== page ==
If Trayvon Bromell is going to complete his improbable road to redemption, he’ll have to figure out what went wrong in the first round of the 100 meters at the Tokyo Olympics. The gold-medal favorite finished fourth in his heat Saturday and barely squeaked into the semifinals with a sluggish time of 10.05 seconds.
Perhaps this will turn out to be yet another speed bump on his inspirational path to success. Bromwell, 26, overcame a tough childhood in St. Petersburg, Florida, and a string of injuries to become the first high school athlete to run the 100 under 10 seconds. He made the 2016 Olympic team in Rio, only to suffer more injuries that required surgery to his foot and, worse yet, his Achilles — the kiss of death for a world-class sprinter.
However, Bromell managed to train his way back into top form this year and clocked the best two times in the world, 9.77 and 9.80. Coming into Tokyo — and with Usain Bolt retired — the title of Fastest Man in the World was considered Bromell’s for the taking.
But on Saturday night in Tokyo, running in Lane 7, Bromell started slow and was left behind at about the 60-meter mark. He finished well behind Enoch Adegoke of Nigeria, who finished at 9.98. Femo Ogunode of Qatar was second in the heat in 10.02, and Zharnel Hughes of Great Britain was third in 10.04.
Asked what went wrong, Bromell told NBC, “Honestly, I don’t even know.
“I definitely don’t think my form was any good. My knee drive while running wasn’t up. Honestly, I don’t even know. All I can say is my form wasn’t where it needed to be.”
A few minutes later, he told reporters at Olympic Stadium, “Shoot, I was calm. Honestly, I have no words for it. It don’t look like I actually pushed myself, and that is going to be the thing my coach is mad about.”
But the name of the game in the early rounds is survive and advance — and save energy. The top three finishers in each first-round heat advanced to the semifinals Sunday, plus the next three fastest times. Bromell didn’t look good, but he was able to move on.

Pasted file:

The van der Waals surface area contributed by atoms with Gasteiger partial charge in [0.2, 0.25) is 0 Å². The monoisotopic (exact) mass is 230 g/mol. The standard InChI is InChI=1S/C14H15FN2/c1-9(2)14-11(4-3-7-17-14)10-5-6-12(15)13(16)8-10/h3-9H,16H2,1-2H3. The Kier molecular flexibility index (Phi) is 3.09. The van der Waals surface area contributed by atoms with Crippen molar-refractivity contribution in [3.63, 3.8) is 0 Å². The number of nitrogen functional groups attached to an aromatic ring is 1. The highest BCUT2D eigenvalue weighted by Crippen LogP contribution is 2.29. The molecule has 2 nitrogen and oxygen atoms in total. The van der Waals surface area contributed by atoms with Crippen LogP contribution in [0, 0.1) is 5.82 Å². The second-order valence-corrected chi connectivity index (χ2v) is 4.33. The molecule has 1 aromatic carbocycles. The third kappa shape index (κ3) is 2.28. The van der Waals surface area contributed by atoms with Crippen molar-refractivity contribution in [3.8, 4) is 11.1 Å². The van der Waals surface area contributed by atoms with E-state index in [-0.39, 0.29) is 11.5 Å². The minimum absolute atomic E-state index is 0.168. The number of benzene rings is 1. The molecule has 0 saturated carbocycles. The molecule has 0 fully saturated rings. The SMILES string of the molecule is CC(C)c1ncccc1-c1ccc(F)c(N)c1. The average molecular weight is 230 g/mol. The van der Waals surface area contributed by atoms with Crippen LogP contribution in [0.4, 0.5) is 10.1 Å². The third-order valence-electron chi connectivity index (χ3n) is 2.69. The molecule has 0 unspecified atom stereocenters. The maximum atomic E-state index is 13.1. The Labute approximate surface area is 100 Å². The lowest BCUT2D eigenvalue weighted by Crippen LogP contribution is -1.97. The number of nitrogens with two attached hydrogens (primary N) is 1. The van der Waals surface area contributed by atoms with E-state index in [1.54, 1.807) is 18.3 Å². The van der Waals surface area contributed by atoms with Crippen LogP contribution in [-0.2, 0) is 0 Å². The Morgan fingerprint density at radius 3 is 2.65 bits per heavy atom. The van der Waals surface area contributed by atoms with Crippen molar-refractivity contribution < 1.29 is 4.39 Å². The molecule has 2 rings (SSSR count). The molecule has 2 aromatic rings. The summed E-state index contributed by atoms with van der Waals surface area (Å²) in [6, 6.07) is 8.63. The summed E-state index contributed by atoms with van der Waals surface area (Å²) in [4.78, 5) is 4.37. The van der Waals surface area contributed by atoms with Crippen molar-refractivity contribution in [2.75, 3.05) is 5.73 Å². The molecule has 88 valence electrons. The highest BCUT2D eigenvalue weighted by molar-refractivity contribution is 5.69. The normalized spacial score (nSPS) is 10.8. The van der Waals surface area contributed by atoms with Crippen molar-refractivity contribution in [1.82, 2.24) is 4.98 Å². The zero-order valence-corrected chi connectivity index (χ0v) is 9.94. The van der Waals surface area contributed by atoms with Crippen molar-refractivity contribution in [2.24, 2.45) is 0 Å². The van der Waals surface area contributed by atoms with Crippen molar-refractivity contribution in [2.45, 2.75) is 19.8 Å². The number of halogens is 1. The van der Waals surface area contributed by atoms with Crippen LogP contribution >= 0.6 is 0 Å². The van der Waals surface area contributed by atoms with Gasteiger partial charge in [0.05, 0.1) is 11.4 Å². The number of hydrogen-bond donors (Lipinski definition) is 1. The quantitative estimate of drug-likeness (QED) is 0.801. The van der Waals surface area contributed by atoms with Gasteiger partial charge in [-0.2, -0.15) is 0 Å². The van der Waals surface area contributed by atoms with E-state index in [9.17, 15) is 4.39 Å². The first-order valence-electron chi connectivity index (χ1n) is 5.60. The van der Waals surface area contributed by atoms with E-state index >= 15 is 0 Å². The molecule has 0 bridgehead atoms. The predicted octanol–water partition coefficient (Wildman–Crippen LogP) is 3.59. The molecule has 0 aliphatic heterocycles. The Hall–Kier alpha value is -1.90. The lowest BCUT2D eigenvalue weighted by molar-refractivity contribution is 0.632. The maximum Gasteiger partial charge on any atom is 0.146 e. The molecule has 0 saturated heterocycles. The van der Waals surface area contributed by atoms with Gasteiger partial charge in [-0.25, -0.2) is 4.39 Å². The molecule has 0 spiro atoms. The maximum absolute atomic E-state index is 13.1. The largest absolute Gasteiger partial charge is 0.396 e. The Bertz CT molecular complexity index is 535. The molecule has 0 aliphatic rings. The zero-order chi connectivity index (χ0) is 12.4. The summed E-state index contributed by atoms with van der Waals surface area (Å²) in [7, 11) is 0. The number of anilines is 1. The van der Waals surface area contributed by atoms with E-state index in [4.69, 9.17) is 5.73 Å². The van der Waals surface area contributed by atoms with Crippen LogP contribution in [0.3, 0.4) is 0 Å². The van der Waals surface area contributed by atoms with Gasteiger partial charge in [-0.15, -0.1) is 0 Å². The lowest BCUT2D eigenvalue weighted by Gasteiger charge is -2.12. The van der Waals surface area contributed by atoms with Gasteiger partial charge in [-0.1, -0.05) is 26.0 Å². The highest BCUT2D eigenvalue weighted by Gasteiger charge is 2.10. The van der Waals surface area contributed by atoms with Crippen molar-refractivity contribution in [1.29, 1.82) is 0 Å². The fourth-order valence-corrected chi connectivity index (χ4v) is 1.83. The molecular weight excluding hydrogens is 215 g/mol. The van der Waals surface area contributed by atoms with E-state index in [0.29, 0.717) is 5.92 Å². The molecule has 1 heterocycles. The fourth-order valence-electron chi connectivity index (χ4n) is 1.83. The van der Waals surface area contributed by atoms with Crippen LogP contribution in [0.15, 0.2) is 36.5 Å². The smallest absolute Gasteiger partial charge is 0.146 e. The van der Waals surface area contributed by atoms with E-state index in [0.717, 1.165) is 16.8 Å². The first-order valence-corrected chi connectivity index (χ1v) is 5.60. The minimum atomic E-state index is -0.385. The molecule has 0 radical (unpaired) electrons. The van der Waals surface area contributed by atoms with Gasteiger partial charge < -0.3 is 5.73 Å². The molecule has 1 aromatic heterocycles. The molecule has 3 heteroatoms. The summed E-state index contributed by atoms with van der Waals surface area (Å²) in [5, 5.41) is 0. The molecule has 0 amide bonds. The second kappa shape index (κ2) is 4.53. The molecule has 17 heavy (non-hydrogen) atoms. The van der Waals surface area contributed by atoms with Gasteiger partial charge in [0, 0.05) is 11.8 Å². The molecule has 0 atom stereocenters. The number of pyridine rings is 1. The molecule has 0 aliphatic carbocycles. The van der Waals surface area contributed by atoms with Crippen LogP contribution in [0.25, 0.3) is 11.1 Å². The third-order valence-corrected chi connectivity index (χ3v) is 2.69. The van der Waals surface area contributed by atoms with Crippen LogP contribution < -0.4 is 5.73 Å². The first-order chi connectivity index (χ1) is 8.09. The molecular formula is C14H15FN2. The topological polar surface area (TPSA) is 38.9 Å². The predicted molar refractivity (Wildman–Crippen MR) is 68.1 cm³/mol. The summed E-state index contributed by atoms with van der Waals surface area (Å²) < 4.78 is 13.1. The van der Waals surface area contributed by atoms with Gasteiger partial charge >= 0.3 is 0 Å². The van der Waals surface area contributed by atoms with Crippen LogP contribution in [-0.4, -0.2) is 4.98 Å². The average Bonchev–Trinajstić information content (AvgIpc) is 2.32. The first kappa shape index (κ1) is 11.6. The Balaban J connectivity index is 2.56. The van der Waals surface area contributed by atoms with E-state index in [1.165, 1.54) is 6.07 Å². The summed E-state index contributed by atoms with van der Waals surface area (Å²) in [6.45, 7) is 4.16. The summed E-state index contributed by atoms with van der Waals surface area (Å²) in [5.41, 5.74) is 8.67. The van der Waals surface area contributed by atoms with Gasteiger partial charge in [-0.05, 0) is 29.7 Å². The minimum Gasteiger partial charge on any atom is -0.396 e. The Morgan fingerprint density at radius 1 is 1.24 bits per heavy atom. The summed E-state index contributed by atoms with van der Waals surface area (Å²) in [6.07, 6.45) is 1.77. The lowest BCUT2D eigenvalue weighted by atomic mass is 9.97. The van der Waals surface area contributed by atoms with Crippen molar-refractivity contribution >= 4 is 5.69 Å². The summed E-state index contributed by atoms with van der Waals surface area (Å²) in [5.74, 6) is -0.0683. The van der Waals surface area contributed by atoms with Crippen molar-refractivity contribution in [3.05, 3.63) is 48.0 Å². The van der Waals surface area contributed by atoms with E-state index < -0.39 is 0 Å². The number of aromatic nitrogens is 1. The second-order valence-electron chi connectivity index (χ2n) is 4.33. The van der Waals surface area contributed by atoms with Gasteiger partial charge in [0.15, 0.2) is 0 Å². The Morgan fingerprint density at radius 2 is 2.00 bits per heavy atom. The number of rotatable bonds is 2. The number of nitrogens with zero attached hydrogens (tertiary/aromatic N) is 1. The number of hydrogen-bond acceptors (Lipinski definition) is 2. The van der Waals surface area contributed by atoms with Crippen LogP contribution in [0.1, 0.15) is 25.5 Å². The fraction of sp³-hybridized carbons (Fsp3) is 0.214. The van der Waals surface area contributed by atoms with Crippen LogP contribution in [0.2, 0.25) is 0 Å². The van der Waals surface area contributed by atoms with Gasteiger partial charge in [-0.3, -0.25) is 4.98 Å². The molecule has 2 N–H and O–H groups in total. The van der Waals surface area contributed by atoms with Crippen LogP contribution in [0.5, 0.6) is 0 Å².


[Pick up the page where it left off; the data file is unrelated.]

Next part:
Andre de Grasse of Canada led the first round with a time of 9.91, and Lamont Marcel Jacobs of Italy clocked 9.94. Americans Fred Kerley, who ran 9.97, and Ronnie Baker, who won his heat in 10.03, also advanced. The semifinals begin Sunday at 6:15 a.m. ET, and the finals are at 8:50 a.m.
It would be foolish to count Bromell out, given the path of his life so far. “I’ve always been the person who has put myself as the underdog,” he told The Associated Press.
Growing up, his single mother struggled just to keep the lights on in their apartment. His neighborhood, he said, was filled with violence and incidents of police brutality. He injured both knees, cracked a hip and had scoliosis before graduating high school. In training camp for the Rio Games, he aggravated a bone spur in his foot and finished eighth in the finals in 10.06. Then Bromell tried to gut his way through the 100-meter relay but had to be helped off the track, and the U.S. team was disqualified for a bad handoff.
The two surgeries didn’t seem to help, and Bromell has spoken about wondering if he would ever be able to return. But he began making progress after switching coaches to Rana Reider, who administered workouts so grueling, Bromell says he sometimes had trouble remembering what happened. By the start of this year, he was running faster than ever: 9.77 in June, which is the seventh-fastest time ever, and then 9.80 to win the Olympic trials.
Bromell is probably the first 100-meter athlete to return to world-class form after Achilles surgery, said orthopedic surgeon Timothy S. Johnson of the National Sports Medicine Institute.
“It’s an incredibly rare feat, and his mental capacity to go through all that must also be incredible,” Johnson said.
The last American man to win gold in the Olympic 100 was Justin Gatlin in 2004. Then came the Reign of Bolt — three consecutive Olympic victories in the 100 and 200 for the Jamaican superstar, and a bag full of world records that culminated in an unfathomable 9.58 in the 100.
That record probably won’t be approached in Tokyo, but with athletes noticing how fast the Olympic Stadium track is, plus the advances in shoe technology, it might take 9.8 — or below — to win. In the women’s 100, Elaine Thompson-Herah of Jamaica ran the second-fastest time ever Saturday, 10.61 seconds, to win gold and break Florence Griffith Joyner’s Olympic record from 1988.
Bolt himself said recently that “Bromell is showing great promise” in the race to succeed him as Olympic champion. The next chapter in Bromell’s already incredible journey will be written Sunday.